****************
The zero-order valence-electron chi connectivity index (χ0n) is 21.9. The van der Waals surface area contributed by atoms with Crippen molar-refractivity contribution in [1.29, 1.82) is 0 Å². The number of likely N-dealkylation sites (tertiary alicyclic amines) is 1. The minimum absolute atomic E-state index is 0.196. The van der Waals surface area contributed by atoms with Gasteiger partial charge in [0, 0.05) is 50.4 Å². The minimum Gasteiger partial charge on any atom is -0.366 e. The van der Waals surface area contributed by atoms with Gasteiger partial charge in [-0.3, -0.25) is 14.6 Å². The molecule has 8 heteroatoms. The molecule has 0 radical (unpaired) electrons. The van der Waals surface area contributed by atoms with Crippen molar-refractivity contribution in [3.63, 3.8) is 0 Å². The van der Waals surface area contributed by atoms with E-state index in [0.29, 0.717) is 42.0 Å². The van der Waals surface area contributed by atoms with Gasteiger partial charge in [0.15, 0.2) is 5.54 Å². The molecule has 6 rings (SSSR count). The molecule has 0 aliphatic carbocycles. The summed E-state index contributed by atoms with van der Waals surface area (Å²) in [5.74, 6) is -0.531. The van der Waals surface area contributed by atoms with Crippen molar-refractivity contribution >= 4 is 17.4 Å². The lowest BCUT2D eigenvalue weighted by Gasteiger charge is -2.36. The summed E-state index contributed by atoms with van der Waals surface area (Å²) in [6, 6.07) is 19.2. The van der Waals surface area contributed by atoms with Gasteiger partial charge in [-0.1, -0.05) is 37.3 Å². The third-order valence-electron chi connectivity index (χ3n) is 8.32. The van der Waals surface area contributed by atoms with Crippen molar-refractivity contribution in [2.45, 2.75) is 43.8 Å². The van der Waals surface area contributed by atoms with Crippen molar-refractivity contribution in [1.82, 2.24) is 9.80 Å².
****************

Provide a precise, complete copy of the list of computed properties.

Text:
The zero-order valence-electron chi connectivity index (χ0n) is 21.9. The van der Waals surface area contributed by atoms with Crippen molar-refractivity contribution in [1.29, 1.82) is 0 Å². The number of likely N-dealkylation sites (tertiary alicyclic amines) is 1. The minimum absolute atomic E-state index is 0.196. The van der Waals surface area contributed by atoms with Gasteiger partial charge in [0, 0.05) is 50.4 Å². The minimum Gasteiger partial charge on any atom is -0.366 e. The van der Waals surface area contributed by atoms with Gasteiger partial charge in [-0.3, -0.25) is 14.6 Å². The molecule has 8 heteroatoms. The molecule has 0 radical (unpaired) electrons. The van der Waals surface area contributed by atoms with Crippen molar-refractivity contribution in [3.63, 3.8) is 0 Å². The van der Waals surface area contributed by atoms with E-state index in [0.29, 0.717) is 42.0 Å². The van der Waals surface area contributed by atoms with Gasteiger partial charge in [0.15, 0.2) is 5.54 Å². The molecule has 6 rings (SSSR count). The molecule has 0 aliphatic carbocycles. The summed E-state index contributed by atoms with van der Waals surface area (Å²) in [5.74, 6) is -0.531. The van der Waals surface area contributed by atoms with Crippen molar-refractivity contribution >= 4 is 17.4 Å². The lowest BCUT2D eigenvalue weighted by Gasteiger charge is -2.36. The summed E-state index contributed by atoms with van der Waals surface area (Å²) in [6, 6.07) is 19.2. The van der Waals surface area contributed by atoms with Gasteiger partial charge in [-0.1, -0.05) is 37.3 Å². The third-order valence-electron chi connectivity index (χ3n) is 8.32. The van der Waals surface area contributed by atoms with Crippen molar-refractivity contribution in [2.45, 2.75) is 43.8 Å². The van der Waals surface area contributed by atoms with Crippen molar-refractivity contribution in [1.82, 2.24) is 9.80 Å².